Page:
How to harvest worm castings?

Castings are ready to harvest when the food scraps and bedding have been fully processed and are not recognizable. This can take between one and six months depending on the strength of the bin. There are several ways to harvest. One simple method is to dump the bin and sort the worms and finished compost by hand. Another way is to shine a bright light on a finished tray. The worms will migrate away from the light since they do not like light. A third way is to add a pile of fruit into a mesh bag. Most of the worms will move into the fruit inside the bag and can be easily removed from the compost.

How to use vermicompost?

Use it like compost from an outdoor bin. It can be dug in lightly to the top soil of a garden or added to the soil of house plants. Vermicompost is fantastic for starting seedlings too.

Some Worm Myths

  1. It will smell bad! A properly functioning bin smells of fresh soil. It does not stink.
  2. Worms and bugs will invade and take over! In a properly functioning bin, the worms will not want to leave.
  3. Too much time! It takes less than 10 minutes a week to feed and maintain a small bin.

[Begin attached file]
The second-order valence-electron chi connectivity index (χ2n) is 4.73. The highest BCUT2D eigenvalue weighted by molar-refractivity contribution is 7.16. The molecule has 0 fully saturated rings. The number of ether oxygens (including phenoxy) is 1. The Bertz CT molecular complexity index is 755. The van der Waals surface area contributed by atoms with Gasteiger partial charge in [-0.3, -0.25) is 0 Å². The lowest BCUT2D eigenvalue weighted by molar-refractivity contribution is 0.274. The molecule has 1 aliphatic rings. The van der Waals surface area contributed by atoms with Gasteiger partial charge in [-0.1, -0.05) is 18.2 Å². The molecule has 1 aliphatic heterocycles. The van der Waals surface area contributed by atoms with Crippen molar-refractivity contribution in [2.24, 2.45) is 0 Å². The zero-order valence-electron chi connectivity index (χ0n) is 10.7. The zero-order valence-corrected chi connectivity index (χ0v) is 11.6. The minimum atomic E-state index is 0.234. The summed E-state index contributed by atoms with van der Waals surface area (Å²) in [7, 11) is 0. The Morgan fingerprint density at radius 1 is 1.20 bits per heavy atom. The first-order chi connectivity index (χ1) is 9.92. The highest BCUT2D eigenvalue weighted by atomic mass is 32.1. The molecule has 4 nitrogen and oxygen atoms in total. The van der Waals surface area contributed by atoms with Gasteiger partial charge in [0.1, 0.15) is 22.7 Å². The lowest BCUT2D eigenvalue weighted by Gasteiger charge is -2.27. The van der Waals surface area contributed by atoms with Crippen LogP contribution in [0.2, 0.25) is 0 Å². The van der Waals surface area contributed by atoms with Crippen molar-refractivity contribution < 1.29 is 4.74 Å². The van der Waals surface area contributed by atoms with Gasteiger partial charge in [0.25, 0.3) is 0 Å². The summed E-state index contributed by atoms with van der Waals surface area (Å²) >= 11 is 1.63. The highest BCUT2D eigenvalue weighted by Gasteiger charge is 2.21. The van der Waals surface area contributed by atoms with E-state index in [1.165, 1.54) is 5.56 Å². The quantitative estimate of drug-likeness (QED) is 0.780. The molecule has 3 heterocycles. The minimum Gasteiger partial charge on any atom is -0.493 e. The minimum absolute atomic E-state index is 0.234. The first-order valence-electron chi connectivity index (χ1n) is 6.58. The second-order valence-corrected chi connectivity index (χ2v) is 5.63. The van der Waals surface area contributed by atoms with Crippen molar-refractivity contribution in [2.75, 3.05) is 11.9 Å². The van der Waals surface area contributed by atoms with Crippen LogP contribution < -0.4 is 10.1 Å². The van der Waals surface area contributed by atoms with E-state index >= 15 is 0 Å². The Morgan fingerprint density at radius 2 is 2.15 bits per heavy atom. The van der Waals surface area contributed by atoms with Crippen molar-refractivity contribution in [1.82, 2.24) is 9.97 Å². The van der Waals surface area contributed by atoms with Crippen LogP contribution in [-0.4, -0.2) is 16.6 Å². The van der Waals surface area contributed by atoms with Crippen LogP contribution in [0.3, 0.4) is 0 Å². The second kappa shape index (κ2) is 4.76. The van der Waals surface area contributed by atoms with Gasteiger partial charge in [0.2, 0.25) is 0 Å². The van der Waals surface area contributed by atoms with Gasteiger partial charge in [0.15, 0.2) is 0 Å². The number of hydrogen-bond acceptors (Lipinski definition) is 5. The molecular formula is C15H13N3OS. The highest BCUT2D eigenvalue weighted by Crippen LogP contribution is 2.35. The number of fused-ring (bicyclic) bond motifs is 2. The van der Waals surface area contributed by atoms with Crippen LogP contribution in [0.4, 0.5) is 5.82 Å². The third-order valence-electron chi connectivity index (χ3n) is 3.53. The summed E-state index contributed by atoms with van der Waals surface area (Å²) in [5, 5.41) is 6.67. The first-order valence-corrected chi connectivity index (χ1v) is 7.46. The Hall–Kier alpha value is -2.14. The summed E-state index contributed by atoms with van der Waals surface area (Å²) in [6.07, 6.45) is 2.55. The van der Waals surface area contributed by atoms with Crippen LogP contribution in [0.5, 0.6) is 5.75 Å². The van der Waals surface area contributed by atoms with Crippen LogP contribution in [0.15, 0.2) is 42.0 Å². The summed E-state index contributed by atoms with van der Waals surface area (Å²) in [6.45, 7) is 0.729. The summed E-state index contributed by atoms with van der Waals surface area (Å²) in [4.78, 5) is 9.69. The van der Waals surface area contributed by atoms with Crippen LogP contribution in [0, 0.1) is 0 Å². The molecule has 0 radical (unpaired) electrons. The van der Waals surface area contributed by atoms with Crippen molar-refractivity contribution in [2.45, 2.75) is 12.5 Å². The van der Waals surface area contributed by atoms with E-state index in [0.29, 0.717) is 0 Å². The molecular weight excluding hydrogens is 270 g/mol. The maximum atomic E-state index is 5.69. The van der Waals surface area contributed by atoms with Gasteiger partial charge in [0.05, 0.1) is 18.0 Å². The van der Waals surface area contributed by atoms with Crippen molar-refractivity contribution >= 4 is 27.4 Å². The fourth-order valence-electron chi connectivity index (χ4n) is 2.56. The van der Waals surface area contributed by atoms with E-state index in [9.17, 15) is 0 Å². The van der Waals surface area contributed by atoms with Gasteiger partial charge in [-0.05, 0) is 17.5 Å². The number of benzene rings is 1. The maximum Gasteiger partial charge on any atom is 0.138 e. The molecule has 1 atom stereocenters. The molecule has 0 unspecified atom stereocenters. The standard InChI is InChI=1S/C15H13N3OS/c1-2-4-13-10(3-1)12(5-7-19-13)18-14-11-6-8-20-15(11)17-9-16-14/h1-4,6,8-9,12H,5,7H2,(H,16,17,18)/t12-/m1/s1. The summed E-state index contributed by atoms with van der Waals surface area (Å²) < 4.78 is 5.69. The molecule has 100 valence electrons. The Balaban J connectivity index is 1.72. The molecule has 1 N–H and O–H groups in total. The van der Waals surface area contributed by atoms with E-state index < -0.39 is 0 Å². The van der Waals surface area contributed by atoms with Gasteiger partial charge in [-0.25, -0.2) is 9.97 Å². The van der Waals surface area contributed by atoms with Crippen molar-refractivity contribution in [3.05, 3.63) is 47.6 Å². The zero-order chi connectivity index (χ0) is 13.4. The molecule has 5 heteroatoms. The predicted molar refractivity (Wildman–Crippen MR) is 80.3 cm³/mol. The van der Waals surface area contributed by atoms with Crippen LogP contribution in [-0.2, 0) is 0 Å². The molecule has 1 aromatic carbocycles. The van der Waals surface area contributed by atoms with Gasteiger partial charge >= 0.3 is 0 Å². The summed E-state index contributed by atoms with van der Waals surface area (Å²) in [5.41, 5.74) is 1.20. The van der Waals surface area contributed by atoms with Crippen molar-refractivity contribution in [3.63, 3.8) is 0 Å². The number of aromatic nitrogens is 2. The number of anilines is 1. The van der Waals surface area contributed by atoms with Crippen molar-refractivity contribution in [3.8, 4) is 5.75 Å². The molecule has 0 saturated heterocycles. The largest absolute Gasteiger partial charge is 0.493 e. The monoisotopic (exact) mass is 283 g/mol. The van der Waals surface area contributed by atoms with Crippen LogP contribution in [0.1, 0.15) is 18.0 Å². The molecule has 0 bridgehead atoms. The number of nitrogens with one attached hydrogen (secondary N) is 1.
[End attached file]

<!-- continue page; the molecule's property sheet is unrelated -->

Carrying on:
4. It’s too expensive! It can be as cheap as you want it to be. You only need worms and a bin. Worms are about $20-30/pound and plastic bin can be had for $5.
  5. Worms are gross! This can be tough to overcome. Worms are part of the natural world. A bin can be maintained without ever touching a worm.

Worm Resources

  1. My Website: Everyday Urban Gardener http://www.everydayurbangardener.com
  2. Find places to get worms http://www.findworms.com
  3. Book: “Worms Eat My Garbage” by Mary Appelhof
  4. Vermicomposting fanatic http://www.redwormcomposting.com
  5. Vermicomposting videos http://www.youtube.com/user/WormsAndStuff
  6. Worm Factory 360 http://www.naturesfootprint.com/worm-factory-360
  7. A Vermicomposting Guide for Teachers: http://www.calrecycle.ca.gov/Publications/Detail.aspx?PublicationID=912
  8. Vermicomposting (New Mexico State University): http://aces.nmsu.edu/pubs/_h/H164/welcome.html
  9. Worm Composting Basics (Cornell University): http://compost.css.cornell.edu/worms/basics.html
  10. Small-Scale Vermicomposting (University of Hawaii): http://www.ctahr.hawaii.edu/oc/freepubs/pdf/HG-45.pdf
  11. How to Vermicompost at Home or Work: http://portal.ncdenr.org/c/document_library/get_file?uuid=f8d10625-0a33-45e6-9b3c-359dca90a037&groupId=38322
  12. Vermicomposting FAQs: http://www.mmsb.nf.ca/vermicomposting.asp?s=vermicompostingfaqs
  13. WormWoman.com: http://www.wormwoman.com/acatalog/vermicomposting.html
  14. Composting with Redworms: http://whatcom.wsu.edu/ag/compost/Redwormsedit.htm
  15. Wikipedia – Vermicompost: http://en.wikipedia.org/wiki/Vermicompost